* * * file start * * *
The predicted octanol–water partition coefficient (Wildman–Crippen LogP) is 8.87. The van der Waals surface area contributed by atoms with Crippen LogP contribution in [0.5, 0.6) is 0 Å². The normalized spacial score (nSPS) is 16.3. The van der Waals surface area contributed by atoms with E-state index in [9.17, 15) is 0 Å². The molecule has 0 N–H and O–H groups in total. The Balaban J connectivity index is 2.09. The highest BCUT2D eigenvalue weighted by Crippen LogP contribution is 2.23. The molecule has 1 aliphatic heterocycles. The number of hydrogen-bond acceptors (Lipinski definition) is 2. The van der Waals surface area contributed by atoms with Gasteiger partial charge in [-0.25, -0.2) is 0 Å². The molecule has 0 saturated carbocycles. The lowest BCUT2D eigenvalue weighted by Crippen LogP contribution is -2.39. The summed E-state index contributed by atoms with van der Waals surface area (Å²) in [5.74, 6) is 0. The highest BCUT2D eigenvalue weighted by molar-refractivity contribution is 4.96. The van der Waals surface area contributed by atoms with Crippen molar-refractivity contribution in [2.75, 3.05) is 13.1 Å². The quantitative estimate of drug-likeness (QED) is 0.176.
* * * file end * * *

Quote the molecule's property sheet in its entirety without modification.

The predicted octanol–water partition coefficient (Wildman–Crippen LogP) is 8.87. The van der Waals surface area contributed by atoms with Crippen LogP contribution in [0.5, 0.6) is 0 Å². The normalized spacial score (nSPS) is 16.3. The van der Waals surface area contributed by atoms with E-state index in [9.17, 15) is 0 Å². The molecule has 0 N–H and O–H groups in total. The Balaban J connectivity index is 2.09. The highest BCUT2D eigenvalue weighted by Crippen LogP contribution is 2.23. The molecule has 1 aliphatic heterocycles. The number of hydrogen-bond acceptors (Lipinski definition) is 2. The van der Waals surface area contributed by atoms with Gasteiger partial charge in [-0.25, -0.2) is 0 Å². The molecule has 0 saturated carbocycles. The lowest BCUT2D eigenvalue weighted by Crippen LogP contribution is -2.39. The summed E-state index contributed by atoms with van der Waals surface area (Å²) in [5.74, 6) is 0. The highest BCUT2D eigenvalue weighted by molar-refractivity contribution is 4.96. The van der Waals surface area contributed by atoms with Crippen molar-refractivity contribution in [2.75, 3.05) is 13.1 Å². The quantitative estimate of drug-likeness (QED) is 0.176.